Since Lambert is just a stuffed animal and he can't blow out his own candle, the only fair thing to do was to let Wyatt and Redding each blow out a candle on Lambert's behalf. So we sang Happy Birthday then they each took turns with their own candle.

And then we ate cake. It was the silliness.

And then I took a nap. 

Wednesday, April 30, 2014

Do not worry about tomorrow, a garden update

The Lord has generously laid on my heart Matthew 6:19-34. In this passage Jesus tells us that we cannot love money and love Him. He explains that everything on earth will fade and our earthly "treasures" will be destroyed, but that our treasures in heaven will be protected forever. People are our heavenly treasures. The time and love I invest in people, my children, family, friends, and even complete strangers has eternal value. If we care about money, if having it, having all the things money can buy, is important to us, then we can't wholeheartedly serve God. So we are charged first to place all our treasures in heaven and not treasure our earthly possessions. Then Christ goes on to tell us not to worry about tomorrow He tells us not to worry about our food or drink, or our clothes because God generously provides all that we need. And to really round it out, He tells us in verse 34: "So don’t worry about tomorrow, because tomorrow will have its own worries. Each day has enough trouble of its own."

Verse 34 has become my motto for evaluating problems that arise during the day. I ask myself, "Is this today's problem, or tomorrow's?" Since I'm 36wks pregnant with  5 and 3yr old boys to chase after, it is very easy to start feeling overwhelmed. Thank Jesus for the gentle reminders to keep my priorities in order and my worries to the present and immediate only and to trust in God for all provision. 

I am also encouraged by the growth of my little garden and other small victories, like releasing our 2nd butterfly we raised from a caterpillar. 

My green beans have many pods that are the full length and just need another couple days to plump up to full size. I can't wait!

My Cherry Red tomato is still loaded with tomatoes, but they aren't turning red. I may pull a few and bring them inside to see if they turn. Even if I have to use them green, I love green tomato salsa!

And then there's the squash.

These are acorn squash. The large one in the first photo is about full size and starting to darken. The one on the right in the next photo is a little soft and weird shaped, so I'll probably cut it off so the plant doesn't waste energy on it, but the one on the left is lovely.

My spaghetti squash are going crazy. There are so many nice fruit growing, and they are HUGE! I haven't actually eaten a spaghetti squash before, so I hope I like them. Even if I don't, they should still puree and freeze well for baby food.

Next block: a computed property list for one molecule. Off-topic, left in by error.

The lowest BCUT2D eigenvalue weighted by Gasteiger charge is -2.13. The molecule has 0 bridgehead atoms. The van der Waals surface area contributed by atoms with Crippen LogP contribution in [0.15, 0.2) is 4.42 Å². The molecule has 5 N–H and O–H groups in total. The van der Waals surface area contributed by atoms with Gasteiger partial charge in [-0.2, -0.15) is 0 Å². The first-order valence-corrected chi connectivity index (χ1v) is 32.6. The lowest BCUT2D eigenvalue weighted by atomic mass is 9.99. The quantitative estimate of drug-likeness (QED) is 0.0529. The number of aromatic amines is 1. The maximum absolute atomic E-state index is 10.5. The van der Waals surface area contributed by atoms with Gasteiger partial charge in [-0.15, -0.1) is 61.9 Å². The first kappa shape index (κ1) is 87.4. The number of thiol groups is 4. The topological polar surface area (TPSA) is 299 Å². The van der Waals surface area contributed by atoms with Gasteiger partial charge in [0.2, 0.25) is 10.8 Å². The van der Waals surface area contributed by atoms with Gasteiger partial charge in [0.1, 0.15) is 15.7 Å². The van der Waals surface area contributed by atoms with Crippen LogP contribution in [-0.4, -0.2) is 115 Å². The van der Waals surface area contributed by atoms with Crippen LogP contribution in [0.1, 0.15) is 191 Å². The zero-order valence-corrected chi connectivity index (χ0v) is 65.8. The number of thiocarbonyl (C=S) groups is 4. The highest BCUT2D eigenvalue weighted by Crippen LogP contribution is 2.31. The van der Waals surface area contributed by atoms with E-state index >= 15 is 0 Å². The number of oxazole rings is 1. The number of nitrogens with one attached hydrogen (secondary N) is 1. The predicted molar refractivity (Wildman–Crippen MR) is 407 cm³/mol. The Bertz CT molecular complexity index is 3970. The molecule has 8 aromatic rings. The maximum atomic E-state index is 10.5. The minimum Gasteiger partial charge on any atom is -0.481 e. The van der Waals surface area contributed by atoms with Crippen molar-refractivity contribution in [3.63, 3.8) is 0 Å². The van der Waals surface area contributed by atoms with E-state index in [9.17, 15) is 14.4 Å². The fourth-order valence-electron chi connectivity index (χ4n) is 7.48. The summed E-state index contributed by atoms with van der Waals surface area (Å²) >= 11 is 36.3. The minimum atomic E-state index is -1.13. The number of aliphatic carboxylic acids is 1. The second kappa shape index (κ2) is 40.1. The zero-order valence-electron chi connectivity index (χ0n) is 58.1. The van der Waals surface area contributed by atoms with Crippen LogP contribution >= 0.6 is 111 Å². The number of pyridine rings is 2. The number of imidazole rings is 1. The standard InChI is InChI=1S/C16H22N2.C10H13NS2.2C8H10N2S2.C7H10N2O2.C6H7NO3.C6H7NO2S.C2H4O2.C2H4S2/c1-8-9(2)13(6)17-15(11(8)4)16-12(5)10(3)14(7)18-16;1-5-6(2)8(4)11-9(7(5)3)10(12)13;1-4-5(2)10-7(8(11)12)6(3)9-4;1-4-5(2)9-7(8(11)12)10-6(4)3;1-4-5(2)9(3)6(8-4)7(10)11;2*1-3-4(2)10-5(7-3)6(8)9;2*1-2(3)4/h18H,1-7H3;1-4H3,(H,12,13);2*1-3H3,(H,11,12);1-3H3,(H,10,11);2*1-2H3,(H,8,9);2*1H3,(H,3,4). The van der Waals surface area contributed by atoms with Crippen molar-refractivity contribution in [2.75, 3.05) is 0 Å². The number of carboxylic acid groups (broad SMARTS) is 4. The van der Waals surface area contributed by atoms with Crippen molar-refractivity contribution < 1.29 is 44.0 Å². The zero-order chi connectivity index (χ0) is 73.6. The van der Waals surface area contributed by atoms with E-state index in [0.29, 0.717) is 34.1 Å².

I have only seen these two variety, so I'm thinking that the Lakota and Butterbush aren't among my seven or so plants.

I love marigolds. They are always so hearty and rich in color.

 I think I mentioned starting over with my cucumbers. They are doing very well now and really taking off. There are seven little plants in there and I will let them all grow so long as they look healthy and not too crowded. 

The butterfly garden has a nice orange, red, and yellow vibe now that the lantanas and milkweed are flowering. It continues to attract bees and wasps and then the bees move over to my adjacent squash garden and go nuts in there. It's a win win. I found a wild patch of Maypop growing in the vacant lot next to Lowes and plan on moving some of that into the garden the next time I'm leaving the store. It smelled heavenly! And the Gulf Fritillaries were swarming it.

I should probably side dress my gardens with a rich compost or fertilize soon. I have also had some aphids, hornworms and cabbage loopers moving in on my plants so it's time to try out a homemade pesticide. Hopefully that takes care of things!

Monday, April 14, 2014

Growing, Growing, Growing

Nothing much going on around here lately. I've been making up lots of Etsy orders (yay for business!), and taking care of my kiddos. We've played outside and had fun in the garden, and I've tried to keep the house in some semblance of cleanliness, even if that means having everything clean only once a week. Small victories. Pregnancy soreness in my legs and back are really setting in and making moving around not fun. I'm 34wks now so only a little longer to go! I have some house bucket list stuff that I'd like to work on to hopefully simplify life once Baby 3 makes his appearance--some cleaning, some organizing, more getting rid of clutter and things we don't need.

But on the bright and pretty side, I'm happy with how my garden is coming along this year!

My red cherry tomato plant is only about 2ft tall , but it is LOADED with blossoms and green tomatoes. The largest are the size of a big walnut and seem to still be growing. I'm very impressed with this plant so far. It set down a good root system, bushied up and has started fruiting rather quickly. My collards are getting bigger and I can't wait to start plucking those leaves for steaming. They should be great in my green smoothies once I start trying to get rid of the baby weight in another month or so. My Super Sweet 100 tomato has gone from being a two leaf seedling to a quickly growing plant in the last month. I expect it will be another month before it starts fruiting.

 My chicken coop has sat dejected and lonely the last six months. I miss fresh eggs. But *hopefully* I'll be able to get them back next year once life with a new baby has settled down and I can build them a new movable run. No more backyard free ranging for them. It's just too hard to keep the poop off the patio and my tables. And they love digging and eating up my gardens too. So if I can get them back, I plan on making them a run similar to this one. The Williams-Sonoma coop was actually my inspiration for the coop design anyway. May as well make a run as well.